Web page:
(De)constructing Lenin

Winterling Porcelain Factory, Lenin plate with quote “Marxism is almighty because it is true,” n.d., porcelain, East Germany Lomonosov Porcelain Factory, painted porcelain, n.d., Soviet Union

Alexander Lozenko, The Monument, 1991, tempera on fiberboard, Soviet Union. The Ferris Russian Collection, Donated by Tom and Jeri Ferris

Lenin vase, 1960s, glass; ceramic; metal, Soviet Union


(De)constructing Lenin

Artist unknown, Vladimir Lenin and His Wife Nadezhda Krupskaya on a Bench, n.d., oil on canvas, Soviet Union

50th Anniversary of the October Revolution, 1967, textile, East Germany

Mikhail Rozhdestvin, Return of the Prodigal Son, 1991, tempera on fiberboard, Soviet Union. The Ferris Russian Collection, Donated by Tom and Jeri Ferris

Mikhail Rozhdestvin, Bright Path, 1990, tempera on fiberboard, Soviet Union. The Ferris Russian Collection, Donated by Tom and Jeri Ferris


(De)constructing Lenin

40th Anniversary Commemorative Vase Gifted to the Lithuanian Society for the Blind from the Ukrainian Society for the Blind, n.d., porcelain; paint, Latvia

Pavel Bondarenko, Lenin monument, 1954, bronze, Soviet Union


(De)constructing Lenin

The Propeller Group, Monumental Bling, 2013, archival pigment print, United States/Vietnam. Courtesy of the artists and James Cohan Gallery

The rise of communism in the twentieth century led to the erection of statues of Vladimir Lenin around the world, making him the most monumentalized individual in world history. Monumental Bling, a series of sculptures, architectural maquettes, and photo collages, reexamines the legacy of the revolutionary leader as the unraveling of the Eastern Bloc brought about the subsequent toppling of many of these monuments. This proposal for a public intervention aims to revive Lenin by rebranding his public image for the twenty-first century. The Propeller Group would acquire the head of one of the first dismantled monuments, removed in East Berlin in 1991. They would plate it in gold and hang it from an oversized Cuban link chain as a necklace from the 89-foot-tall statue of Lenin in Volgograd, Russia, the largest remaining one in the world. The gold pendant, amplified to a monumental scale, references various methods of portraying power throughout history—royal jewels, war medals, etc.—and the appropriation of these tactics through the ostentation and exaggeration of hip-hop culture. The group’s proposed intervention explores the border between identity and ornamentation, tracing the malleability of personality in the public sphere. The Propeller Group (2006–2018) was a Ho Chi Minh City and Los Angeles-based art collective led by founders Tuan Andrew Nguyen, Phunam Thuc Ha, and Matt Lucero.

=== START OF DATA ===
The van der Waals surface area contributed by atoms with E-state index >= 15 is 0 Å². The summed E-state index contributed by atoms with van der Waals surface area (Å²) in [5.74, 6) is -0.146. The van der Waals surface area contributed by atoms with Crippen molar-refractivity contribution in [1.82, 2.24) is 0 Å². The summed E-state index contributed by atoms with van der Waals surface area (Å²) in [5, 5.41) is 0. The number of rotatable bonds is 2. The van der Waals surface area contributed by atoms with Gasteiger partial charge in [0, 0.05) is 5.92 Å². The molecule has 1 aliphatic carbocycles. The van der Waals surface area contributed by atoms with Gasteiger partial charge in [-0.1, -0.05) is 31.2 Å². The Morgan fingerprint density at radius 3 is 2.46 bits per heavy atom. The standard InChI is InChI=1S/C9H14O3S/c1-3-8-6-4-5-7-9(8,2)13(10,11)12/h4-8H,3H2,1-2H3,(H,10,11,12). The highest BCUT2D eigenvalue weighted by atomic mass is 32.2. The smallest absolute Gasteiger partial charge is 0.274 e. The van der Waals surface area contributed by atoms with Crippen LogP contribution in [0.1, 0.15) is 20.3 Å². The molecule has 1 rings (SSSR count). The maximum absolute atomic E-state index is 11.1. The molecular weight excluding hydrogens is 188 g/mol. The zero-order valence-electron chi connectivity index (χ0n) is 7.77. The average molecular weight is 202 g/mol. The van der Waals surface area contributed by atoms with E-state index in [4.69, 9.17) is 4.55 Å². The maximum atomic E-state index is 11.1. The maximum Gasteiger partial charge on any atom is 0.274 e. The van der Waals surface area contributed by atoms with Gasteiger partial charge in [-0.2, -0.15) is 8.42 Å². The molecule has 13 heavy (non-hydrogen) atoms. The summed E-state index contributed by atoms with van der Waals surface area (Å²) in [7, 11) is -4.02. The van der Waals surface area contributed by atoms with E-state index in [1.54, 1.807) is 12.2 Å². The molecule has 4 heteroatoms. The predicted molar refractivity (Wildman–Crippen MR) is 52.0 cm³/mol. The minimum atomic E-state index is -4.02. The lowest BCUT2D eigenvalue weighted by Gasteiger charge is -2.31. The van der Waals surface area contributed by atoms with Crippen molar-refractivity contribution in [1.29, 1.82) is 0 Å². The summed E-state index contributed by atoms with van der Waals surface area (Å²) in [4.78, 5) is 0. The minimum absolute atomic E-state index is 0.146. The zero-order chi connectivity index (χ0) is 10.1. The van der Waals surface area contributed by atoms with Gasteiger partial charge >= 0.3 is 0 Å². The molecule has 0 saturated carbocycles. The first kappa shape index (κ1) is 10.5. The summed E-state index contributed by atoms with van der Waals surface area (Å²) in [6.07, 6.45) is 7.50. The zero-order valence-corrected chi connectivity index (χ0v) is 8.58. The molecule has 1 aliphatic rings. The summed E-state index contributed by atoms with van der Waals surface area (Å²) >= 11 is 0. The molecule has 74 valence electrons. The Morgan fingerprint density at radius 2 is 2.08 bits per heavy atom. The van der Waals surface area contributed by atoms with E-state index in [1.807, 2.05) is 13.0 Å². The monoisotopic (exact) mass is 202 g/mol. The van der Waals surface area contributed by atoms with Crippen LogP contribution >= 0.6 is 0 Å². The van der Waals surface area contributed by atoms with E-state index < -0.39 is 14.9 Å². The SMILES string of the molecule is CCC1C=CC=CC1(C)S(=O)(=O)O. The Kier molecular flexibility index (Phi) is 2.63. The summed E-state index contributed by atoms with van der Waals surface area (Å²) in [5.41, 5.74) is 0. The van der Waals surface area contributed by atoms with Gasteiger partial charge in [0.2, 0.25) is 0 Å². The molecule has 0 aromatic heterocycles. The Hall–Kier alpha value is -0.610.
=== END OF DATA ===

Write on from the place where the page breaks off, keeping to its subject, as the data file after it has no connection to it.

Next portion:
(De)constructing Lenin Jamison Chās Banks, Red Scare/Blue Venom, 2021, mixed media (vintage embroidered Lenin, felt, and denim), United States. Courtesy of the artist

The artist’s fascination with Soviet iconography and art developed through a friendship with a Russian exchange student during high school, shortly after the USSR dissolved. After a year in the U.S., the exchange student asked both his host family and Banks’s parents for several pairs of denim blue jeans prior to his return to Russia. Before departing, he gifted Banks most of his Soviet items, including his father’s officer’s hat, various denominations of rubles, and many other items that have come to represent this friendship for the artist. As a farewell gift, Banks gave him a Philadelphia Phillies baseball cap, inspired by a close family friend who had played 15 seasons for the team. At the time, Banks did not realize the weighty significance of being in the center of direct exchange between the world’s dueling ideological systems. This work stands as a personal reflection of how those realities continue to resonate with the artist and inform his aesthetic intentions. Jamison Chās Banks is a Seneca-Cayuga and Cherokee artist based in Santa Fe.